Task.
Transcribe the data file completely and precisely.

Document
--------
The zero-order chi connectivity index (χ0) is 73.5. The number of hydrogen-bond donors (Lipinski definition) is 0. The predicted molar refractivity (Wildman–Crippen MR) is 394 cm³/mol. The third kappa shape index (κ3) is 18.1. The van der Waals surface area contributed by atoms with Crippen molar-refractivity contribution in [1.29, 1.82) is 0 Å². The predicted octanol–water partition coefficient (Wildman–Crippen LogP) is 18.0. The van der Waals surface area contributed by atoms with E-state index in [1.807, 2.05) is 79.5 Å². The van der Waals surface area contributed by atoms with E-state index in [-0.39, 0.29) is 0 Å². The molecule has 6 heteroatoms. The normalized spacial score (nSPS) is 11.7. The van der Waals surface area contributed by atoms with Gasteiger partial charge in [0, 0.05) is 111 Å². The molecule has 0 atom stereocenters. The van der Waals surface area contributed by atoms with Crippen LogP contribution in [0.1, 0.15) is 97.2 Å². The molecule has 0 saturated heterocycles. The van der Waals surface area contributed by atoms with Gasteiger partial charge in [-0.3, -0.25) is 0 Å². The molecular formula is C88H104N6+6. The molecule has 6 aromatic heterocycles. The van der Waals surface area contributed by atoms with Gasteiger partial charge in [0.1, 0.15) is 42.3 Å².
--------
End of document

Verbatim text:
The zero-order chi connectivity index (χ0) is 73.5. The number of hydrogen-bond donors (Lipinski definition) is 0. The predicted molar refractivity (Wildman–Crippen MR) is 394 cm³/mol. The third kappa shape index (κ3) is 18.1. The van der Waals surface area contributed by atoms with Crippen molar-refractivity contribution in [1.29, 1.82) is 0 Å². The predicted octanol–water partition coefficient (Wildman–Crippen LogP) is 18.0. The van der Waals surface area contributed by atoms with E-state index in [1.807, 2.05) is 79.5 Å². The van der Waals surface area contributed by atoms with E-state index in [-0.39, 0.29) is 0 Å². The molecule has 6 heteroatoms. The normalized spacial score (nSPS) is 11.7. The van der Waals surface area contributed by atoms with Gasteiger partial charge in [0, 0.05) is 111 Å². The molecule has 0 atom stereocenters. The van der Waals surface area contributed by atoms with Crippen LogP contribution in [0.1, 0.15) is 97.2 Å². The molecule has 0 saturated heterocycles. The van der Waals surface area contributed by atoms with Gasteiger partial charge in [-0.3, -0.25) is 0 Å². The molecular formula is C88H104N6+6. The molecule has 6 aromatic heterocycles. The van der Waals surface area contributed by atoms with Gasteiger partial charge in [0.1, 0.15) is 42.3 Å².